The latest ZEE5 original, Chadaragam released on February 20, 2020. Directed by Raj Anantha, the show marks the digital debut of Meka Srikanth, who plays the protagonist. Ravi Prakash, Kaushalya, Sunainaa, Nagineedy, Ramya Pasupuleti, and other talented actors portray other interesting roles. Popular Tollywood actor Vishnu Manchu makes his digital debut as a producer with this show. Spanning over nine episodes of 40 minutes each, this political drama is touted to be the most expensive Telugu web series.
Watch the show here:
We were only a few minutes into episode one of Chadarangam when we were convinced… this show begins where Anish Kuruvilla’s Gods Of Dharmapuri ends. The newsroom with a strong-headed Editor-in-Chief, young and enthusiastic journalists ready to fight for truth, a problem that puts their effort at the back seat and Agenda Setting. But Chadarangam wasn’t about this. This show was a lot bigger and intense.
Chadarangam is based on the events that took place in NTR’s reign as the CM of undivided Andhra Pradesh. The story has been moulded to suit the contemporary times, and begins in 2016. A popular and benevolent filmstar named Gangadhar decides to enter politics to serve ‘his Telugu people’. An aspiring CM of the national party, Nagineedu as RK, believes he can use this actor for his own means. Meanwhile, the owner of a daily believes that he has planted the seeds of political ambitions in the actor.
It takes us exactly 18 minutes into the first episode to see what we had been dying for back in the ‘90s – that sweet smile flashed by Srikanth, ear to ear and almost perfectly innocent. That’s where it begins to be interested. How will this man turn into a good politician? But if we can say anything, it is the fact that Srikanth has truly unleashed his acting prowess in this show. He is seasoned and in control of his character.
The story explores what happens when an actor decides to defy all political obviousness and create a path of his own. Too idealistic, is what everyone says. So be it, he marches forward. Not in one or two scenes, but the director establishes multiple times how crazy the fandom of a Telugu actor was, is and will probably continue to be. People are hooting and dancing the theatres when Gangadhar makes an entry. They call him ‘Annaya’, he is almost a member of their family.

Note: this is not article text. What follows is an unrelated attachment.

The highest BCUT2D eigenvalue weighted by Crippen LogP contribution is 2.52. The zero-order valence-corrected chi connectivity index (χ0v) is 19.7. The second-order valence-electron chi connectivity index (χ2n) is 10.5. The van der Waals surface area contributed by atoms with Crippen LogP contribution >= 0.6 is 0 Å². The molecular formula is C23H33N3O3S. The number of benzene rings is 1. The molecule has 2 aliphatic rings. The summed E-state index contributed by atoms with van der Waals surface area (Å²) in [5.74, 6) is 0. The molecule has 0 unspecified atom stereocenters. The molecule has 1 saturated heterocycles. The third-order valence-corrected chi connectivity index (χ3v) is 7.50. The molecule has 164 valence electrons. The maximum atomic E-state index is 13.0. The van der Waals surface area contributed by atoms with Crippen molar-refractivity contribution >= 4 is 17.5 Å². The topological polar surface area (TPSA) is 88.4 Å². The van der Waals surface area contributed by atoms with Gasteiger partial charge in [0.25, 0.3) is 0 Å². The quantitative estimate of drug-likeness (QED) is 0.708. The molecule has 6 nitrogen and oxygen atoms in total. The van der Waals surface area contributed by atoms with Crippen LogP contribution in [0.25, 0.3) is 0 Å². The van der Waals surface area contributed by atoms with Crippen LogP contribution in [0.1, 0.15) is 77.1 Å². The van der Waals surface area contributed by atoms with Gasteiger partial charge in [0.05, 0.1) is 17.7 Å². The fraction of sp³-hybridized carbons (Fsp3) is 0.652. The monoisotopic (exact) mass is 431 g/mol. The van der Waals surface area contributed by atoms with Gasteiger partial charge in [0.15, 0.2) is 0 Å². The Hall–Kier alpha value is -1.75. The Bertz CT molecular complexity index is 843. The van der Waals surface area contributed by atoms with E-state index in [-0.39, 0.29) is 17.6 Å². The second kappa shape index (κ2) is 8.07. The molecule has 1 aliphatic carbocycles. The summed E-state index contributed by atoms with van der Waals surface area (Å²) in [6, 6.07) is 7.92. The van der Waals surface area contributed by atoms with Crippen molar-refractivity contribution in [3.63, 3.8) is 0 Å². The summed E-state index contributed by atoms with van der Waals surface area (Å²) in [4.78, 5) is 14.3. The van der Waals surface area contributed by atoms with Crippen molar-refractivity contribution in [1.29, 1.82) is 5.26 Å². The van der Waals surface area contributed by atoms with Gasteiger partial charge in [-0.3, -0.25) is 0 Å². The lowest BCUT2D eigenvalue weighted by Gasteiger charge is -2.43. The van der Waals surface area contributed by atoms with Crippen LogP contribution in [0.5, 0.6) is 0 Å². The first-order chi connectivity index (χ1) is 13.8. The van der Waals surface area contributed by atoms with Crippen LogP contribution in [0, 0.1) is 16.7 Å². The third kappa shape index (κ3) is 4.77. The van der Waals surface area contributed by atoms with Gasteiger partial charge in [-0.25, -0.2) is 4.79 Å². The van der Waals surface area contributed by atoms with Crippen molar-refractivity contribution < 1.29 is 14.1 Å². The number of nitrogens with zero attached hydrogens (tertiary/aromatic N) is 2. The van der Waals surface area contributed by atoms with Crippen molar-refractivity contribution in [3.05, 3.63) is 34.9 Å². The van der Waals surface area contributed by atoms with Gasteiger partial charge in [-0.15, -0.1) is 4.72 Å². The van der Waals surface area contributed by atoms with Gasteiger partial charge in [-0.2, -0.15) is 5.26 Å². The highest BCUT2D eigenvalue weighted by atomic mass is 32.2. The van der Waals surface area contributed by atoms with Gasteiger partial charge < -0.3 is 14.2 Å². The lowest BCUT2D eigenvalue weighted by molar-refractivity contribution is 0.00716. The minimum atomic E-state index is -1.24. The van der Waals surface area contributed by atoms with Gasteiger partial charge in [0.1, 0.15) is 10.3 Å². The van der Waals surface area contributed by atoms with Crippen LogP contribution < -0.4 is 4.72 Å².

Just when we think that he is yet another ‘star’ on the block, he proves you otherwise. Like, in a scene, Gangadhar offers a full meal to the people waiting outside his guest house. He meets them and tries having a conversation when possible. A people’s man in all true sense. Gangadhar believes his ‘family’ is enough for him to lead them on a righteous path in an otherwise grey world. And, so, comes the Telugu Kranthi Sangam. At each step, he is met with problems, sometimes small and negligible, sometimes big and nerve-wracking. But you know what happens in the end… it’s the same old template.
The story is linear yet layered. While one track focuses on Ganga’s political career, another track focuses on his son, who doesn’t speak much but it’s a consequence of many things life has put him through. In the midst of it, there is yet another track about a teenager who is willing to cross boundaries for just a gram of cocaine. For the longest time, they seem to be three different stories running on a fuel of their own. Although the pace of the screenplay by Raj and Sarat Palanki tends to be a tad slow, the director does tie them together with extremely solid strings and everything makes sense as you inch closer to the climax.
If a man with the likes of Trivikram had to turn uber-serious and pen down dialogues, we believe it would sound like Chadarangam. The director chips in with Nivas for dialogues that definitely pack a punch and are poetic in nature. On the surface, the dialogues might sound good, but its meaning comes to us like a sting, all at one and intense. The title track made our expectations skyrocket with its crescendo. However, the music by Srinivas Sharma and the sound design by Arumugam Krishna Raj, only serves the purpose.
DOP Runal Hattimattur brilliantly captures the essence of the locations and the emotions of his characters. The use of the camera almost gets intrusive, giving you an insight of what is going through the actors’ minds. He lights up a scene in such a way that the mood is evident. For instance, he uses yellowish tones for confrontation and confusion and white, natural light for the whitewashed face of the national party. Editor Marthand K Venkatesh blends it all into a big show. At one point, you really feel like it is a part of everyday politics that you are watching as it pans out.
All things said and done, one must give the due credit to the actors of this show. From Meka Srikanth, Nagineedu, Ravi Prakash and Sunainaa to actors like Ramya Pasupuleti and Bhargav Kommera, who we see only for a few scenes – each of the actors seen on screen, play their part with utmost sincerity. A special thank you to the director who allows Ravi Prakash to shine in all his glory. There are scenes, including the climax, where Srikanth takes a backseat and allows Ravi to takeover. For once, it seems like the much-deserving actor has finally found his spot.
While we do know who wins the game, the climax ends on an extremely interesting note. For all that the two parties have been through, this end only seems like touching the surface. Does that mean that the real game begins in the following season, as one of its characters says, “winning is just beginning”? Maybe only time will tell.
Watch the nine-episode series on ZEE5 now, and let us know about your thoughts in the comments section below.